It’s easier than you think to grow a beautiful garden that’s environmentally friendly.
That’s the takeaway from “Pollinator Friendly Gardening,” a new book by Minneapolis master gardener Rhonda Fleming Hayes that offers tips for supporting the critters that help a garden thrive.
Hayes’ book gives advice for the beginning and seasoned gardeners, providing simple steps people can take to protect the bees and butterflies that pollinate their gardens. She also explains why these pollinators are so important to the environment, noting the impact they have in agriculture.
“Not only do they pollinate our food, they are responsible for transmitting genetic diversity among plants,” Hayes said in a recent interview. “If we don’t have them it gets real scary.”
More than one third of all crops depend on bee pollination, according to the University of Minnesota Bee Lab. Honey bees are especially important, playing key roles in producing crops such as blueberries, cherries and almonds.
Their numbers, however, have been dramatically decreasing since the 1940s, with the number of managed hives dropping 50 percent. New pathogens and pests have exacerbated the losses.
“Pollinator Friendly Gardening” offers gardeners three basic principles to support pollinators: Plant more flowers because flowers equal food, avoid pesticides and allow for nesting and wintering sites.
Gardeners should aim to have three plants blooming per season, Hayes said. That ensures bees have a source of food within their flight range at all points of the year.
“One garden’s not going to do this, but if everybody were to make a few simple changes, it kind of creates corridors of food,” she said. “… If you have this three plants per season, you’re going to get this long spectrum of bloom.”
Hayes recommended that gardeners plants flowers over native foliage to maximize the benefit for pollinators. She also said homeowners should think about planting trees and flowering shrubs, as they provide blooms for bees and berries for birds.
“Native foliage obviously has a place for certain pollinators, but it all comes back to flowers,” she said. “You kind of have to get past this mindset of, ‘Flowers are more work.’”
Avoiding pesticides and herbicides is easier than it seems, Hayes said. She suggested that people wait before spraying and hold back if damage isn’t to the root of the plant.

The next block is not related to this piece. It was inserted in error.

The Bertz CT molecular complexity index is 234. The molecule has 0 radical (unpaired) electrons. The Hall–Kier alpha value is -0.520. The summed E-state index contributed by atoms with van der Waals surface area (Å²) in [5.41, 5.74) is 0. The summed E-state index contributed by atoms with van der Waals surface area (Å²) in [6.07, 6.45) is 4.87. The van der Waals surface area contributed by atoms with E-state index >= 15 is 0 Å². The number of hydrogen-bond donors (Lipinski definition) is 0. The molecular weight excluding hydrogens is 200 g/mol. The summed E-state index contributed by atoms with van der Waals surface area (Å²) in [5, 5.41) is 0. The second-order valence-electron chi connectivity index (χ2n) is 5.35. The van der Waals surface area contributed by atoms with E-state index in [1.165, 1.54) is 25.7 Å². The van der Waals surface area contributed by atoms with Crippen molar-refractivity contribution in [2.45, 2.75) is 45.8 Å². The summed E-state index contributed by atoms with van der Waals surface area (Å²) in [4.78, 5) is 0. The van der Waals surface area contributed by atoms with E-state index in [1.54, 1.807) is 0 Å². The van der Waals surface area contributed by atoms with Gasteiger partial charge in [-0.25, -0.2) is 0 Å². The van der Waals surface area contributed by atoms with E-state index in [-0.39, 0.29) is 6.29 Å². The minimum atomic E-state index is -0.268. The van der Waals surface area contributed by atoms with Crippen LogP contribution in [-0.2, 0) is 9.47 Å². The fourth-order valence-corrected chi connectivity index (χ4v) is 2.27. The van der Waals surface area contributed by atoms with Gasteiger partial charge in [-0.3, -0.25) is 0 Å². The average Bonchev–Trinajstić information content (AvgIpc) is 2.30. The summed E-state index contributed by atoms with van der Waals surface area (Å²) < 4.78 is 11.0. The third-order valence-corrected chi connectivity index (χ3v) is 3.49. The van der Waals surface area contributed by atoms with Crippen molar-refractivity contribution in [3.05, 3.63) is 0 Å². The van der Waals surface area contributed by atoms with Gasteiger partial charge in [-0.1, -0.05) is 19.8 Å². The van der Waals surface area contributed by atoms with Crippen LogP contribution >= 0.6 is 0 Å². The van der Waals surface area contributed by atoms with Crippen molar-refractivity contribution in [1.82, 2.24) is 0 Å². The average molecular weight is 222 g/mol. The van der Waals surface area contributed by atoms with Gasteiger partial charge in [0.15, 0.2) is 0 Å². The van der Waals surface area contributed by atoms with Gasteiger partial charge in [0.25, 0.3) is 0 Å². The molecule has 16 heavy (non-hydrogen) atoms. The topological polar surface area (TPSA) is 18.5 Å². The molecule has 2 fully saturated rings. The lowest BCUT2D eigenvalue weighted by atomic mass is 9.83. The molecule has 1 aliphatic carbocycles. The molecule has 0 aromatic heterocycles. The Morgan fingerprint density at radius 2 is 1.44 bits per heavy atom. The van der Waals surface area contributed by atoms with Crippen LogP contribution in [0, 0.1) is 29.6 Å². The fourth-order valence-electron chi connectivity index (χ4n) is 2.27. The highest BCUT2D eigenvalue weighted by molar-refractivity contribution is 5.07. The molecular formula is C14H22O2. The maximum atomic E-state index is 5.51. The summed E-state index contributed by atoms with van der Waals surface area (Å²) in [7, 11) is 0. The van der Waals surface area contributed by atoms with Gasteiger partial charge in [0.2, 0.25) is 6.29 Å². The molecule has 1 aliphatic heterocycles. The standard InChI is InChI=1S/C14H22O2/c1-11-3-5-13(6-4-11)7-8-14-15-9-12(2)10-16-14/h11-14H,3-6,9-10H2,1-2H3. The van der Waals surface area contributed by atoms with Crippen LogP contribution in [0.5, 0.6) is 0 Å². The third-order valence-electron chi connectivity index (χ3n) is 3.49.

Pesticides, she said, don’t discriminate between good bugs and bad bugs.
“If you have a spider spray, that spray does not know to just kill spiders,” she said. “There may be some innocent bug sitting there and he’s not the problem.”
Weeds also may not be so eye appealing, but they provide valuable food for insects, Hayes said. Dandelions, for example, are one of the first sources of food for bees when they emerge in the spring.
“You have to make that call,” she said. “If you’ve got a large suburban yard, maybe you can leave the edges wild.”
People should also be aware of how any changes affect their neighbors, Hayes said. Defined edges in a yard can help give a yard order, helping people incorporate native plants into their gardens without losing anything aesthetically. Objects such as birdbaths and seeding can help give the yard intentionality.
Leaving space for nesting and wintering can also help bees, Hayes said. She recommended leaving areas of the yard unmulched or with bare dirt if possible, adding that bees really like slopes and trimming from shrubs and plant debris for nesting.
For apartment dwellers, Hayes recommended planting a container of simple annual flowers or joining a citizen science project. Her book lists a variety of resources for those looking to become involved.
“Once you start to garden this way, you’ll probably want to spend more time in your yard because it’s more interesting,” she said. “It’ll bring you outdoors more and it’s also great for kids, because we have to grow the next generation of pollinator friendly gardeners.”